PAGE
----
Meletius of Lycopolis

Meletius Of Lycopolis flourished in the Egyptian district of Thebais in the beginning of the 4th century. He was a prelate in the Church, and the founder of the Meletian sect, or, as they termed themselves, the Church of the Martyrs. During the bitter persecutions which the Christians suffered under the reign of Diocletian, he and his superior, Peter, archbishop of Alexandria, were thrown into prison. Many Christians had abjured their religious belief for the sake of freedom from persecution, and some of these, regretting their faithlessness, repaired to the two imprisoned bishops, desiring to receive absolution, and to become reconciled with the Church. Peter was in favor of granting the request of these lapsi, provided they Would do penance; but Meletius, denouncing them as traitors, refused to have any intercourse with them, until at least all persecution had ceased. A majority of the Christians then in conifinement approved of his course. This gave rise to a schism, which gained some prominence after the release of Meletius, who became the leader of the rebels, and from whom they received their name. After regaining his freedom he ordained some twenty-nine bishops, and even encroached upon the diocese of Peter with ordinations and excommunications. He was finally checked by the Council of Nice, who censured him, but allowed him to retain his title. The council also agreed to confirm his appointments, provided they would receive a new ordination from the proper authorities. The sect to which he gave rise, sometimes called Egyptian Meletians, lasted 'for nearly a century and a half, when its members made common cause with the Arians. See Schaff, Ch. Hist. i,451;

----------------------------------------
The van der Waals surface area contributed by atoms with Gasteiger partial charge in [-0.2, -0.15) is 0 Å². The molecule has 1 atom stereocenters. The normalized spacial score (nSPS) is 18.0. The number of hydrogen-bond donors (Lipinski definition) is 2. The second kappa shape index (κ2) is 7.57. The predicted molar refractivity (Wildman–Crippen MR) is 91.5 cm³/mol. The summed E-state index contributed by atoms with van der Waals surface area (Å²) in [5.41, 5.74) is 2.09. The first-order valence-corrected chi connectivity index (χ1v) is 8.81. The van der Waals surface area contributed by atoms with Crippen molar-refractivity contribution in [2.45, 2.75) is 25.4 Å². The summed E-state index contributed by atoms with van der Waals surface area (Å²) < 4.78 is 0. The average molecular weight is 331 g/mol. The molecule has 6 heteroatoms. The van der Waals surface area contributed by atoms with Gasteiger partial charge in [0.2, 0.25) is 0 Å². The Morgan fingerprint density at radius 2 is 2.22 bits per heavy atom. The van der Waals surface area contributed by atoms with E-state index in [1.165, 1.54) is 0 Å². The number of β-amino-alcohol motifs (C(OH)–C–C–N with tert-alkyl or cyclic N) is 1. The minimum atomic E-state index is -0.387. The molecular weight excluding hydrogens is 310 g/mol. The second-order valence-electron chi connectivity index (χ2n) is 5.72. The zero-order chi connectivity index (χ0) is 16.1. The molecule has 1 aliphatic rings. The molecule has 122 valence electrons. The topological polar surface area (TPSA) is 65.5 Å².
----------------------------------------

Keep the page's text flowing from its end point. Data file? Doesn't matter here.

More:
Gieseler, Ecclesiastes Hist. 1:166; Stanley, Hist. of the East. Ch. p. 256; Mosheim, Ecclesiastes Hist. 1:75; Hase, Ch. Hist. p. 690. (H.W.T.)

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